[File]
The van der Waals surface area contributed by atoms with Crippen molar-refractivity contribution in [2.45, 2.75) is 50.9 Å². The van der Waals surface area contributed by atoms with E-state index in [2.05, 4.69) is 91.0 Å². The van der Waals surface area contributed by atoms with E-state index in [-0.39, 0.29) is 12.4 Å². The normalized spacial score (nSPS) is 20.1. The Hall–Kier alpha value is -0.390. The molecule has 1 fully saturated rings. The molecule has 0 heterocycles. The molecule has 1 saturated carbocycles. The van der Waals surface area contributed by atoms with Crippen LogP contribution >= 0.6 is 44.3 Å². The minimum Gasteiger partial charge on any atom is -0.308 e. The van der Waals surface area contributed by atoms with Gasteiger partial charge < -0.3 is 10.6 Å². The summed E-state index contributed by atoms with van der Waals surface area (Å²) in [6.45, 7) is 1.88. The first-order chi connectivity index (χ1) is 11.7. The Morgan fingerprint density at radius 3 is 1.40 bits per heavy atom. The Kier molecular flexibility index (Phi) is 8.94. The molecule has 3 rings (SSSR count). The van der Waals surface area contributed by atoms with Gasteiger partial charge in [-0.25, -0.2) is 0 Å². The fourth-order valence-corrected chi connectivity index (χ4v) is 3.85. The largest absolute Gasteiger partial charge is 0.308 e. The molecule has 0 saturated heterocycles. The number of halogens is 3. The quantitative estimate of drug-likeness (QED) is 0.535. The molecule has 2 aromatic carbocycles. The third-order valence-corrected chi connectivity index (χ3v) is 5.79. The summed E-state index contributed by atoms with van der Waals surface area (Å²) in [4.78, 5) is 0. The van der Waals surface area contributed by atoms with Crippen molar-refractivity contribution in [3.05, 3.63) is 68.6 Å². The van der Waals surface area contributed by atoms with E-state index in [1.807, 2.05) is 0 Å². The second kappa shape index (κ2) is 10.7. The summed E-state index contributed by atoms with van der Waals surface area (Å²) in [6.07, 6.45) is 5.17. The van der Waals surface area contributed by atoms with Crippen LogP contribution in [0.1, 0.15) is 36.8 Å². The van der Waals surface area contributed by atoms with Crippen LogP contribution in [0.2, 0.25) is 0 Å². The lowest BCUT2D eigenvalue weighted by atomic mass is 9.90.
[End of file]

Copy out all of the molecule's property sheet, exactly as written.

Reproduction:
The van der Waals surface area contributed by atoms with Crippen molar-refractivity contribution in [2.45, 2.75) is 50.9 Å². The van der Waals surface area contributed by atoms with E-state index in [2.05, 4.69) is 91.0 Å². The van der Waals surface area contributed by atoms with E-state index in [-0.39, 0.29) is 12.4 Å². The normalized spacial score (nSPS) is 20.1. The Hall–Kier alpha value is -0.390. The molecule has 1 fully saturated rings. The molecule has 0 heterocycles. The molecule has 1 saturated carbocycles. The van der Waals surface area contributed by atoms with Crippen LogP contribution >= 0.6 is 44.3 Å². The minimum Gasteiger partial charge on any atom is -0.308 e. The van der Waals surface area contributed by atoms with Gasteiger partial charge < -0.3 is 10.6 Å². The summed E-state index contributed by atoms with van der Waals surface area (Å²) in [6.45, 7) is 1.88. The first-order chi connectivity index (χ1) is 11.7. The Morgan fingerprint density at radius 3 is 1.40 bits per heavy atom. The Kier molecular flexibility index (Phi) is 8.94. The molecule has 3 rings (SSSR count). The van der Waals surface area contributed by atoms with Gasteiger partial charge in [-0.25, -0.2) is 0 Å². The fourth-order valence-corrected chi connectivity index (χ4v) is 3.85. The largest absolute Gasteiger partial charge is 0.308 e. The molecule has 0 saturated heterocycles. The number of halogens is 3. The quantitative estimate of drug-likeness (QED) is 0.535. The molecule has 2 aromatic carbocycles. The third-order valence-corrected chi connectivity index (χ3v) is 5.79. The summed E-state index contributed by atoms with van der Waals surface area (Å²) in [4.78, 5) is 0. The van der Waals surface area contributed by atoms with Crippen molar-refractivity contribution in [3.05, 3.63) is 68.6 Å². The van der Waals surface area contributed by atoms with E-state index in [1.807, 2.05) is 0 Å². The second kappa shape index (κ2) is 10.7. The summed E-state index contributed by atoms with van der Waals surface area (Å²) in [6.07, 6.45) is 5.17. The van der Waals surface area contributed by atoms with Crippen LogP contribution in [0.1, 0.15) is 36.8 Å². The van der Waals surface area contributed by atoms with Crippen LogP contribution in [0.2, 0.25) is 0 Å². The lowest BCUT2D eigenvalue weighted by atomic mass is 9.90.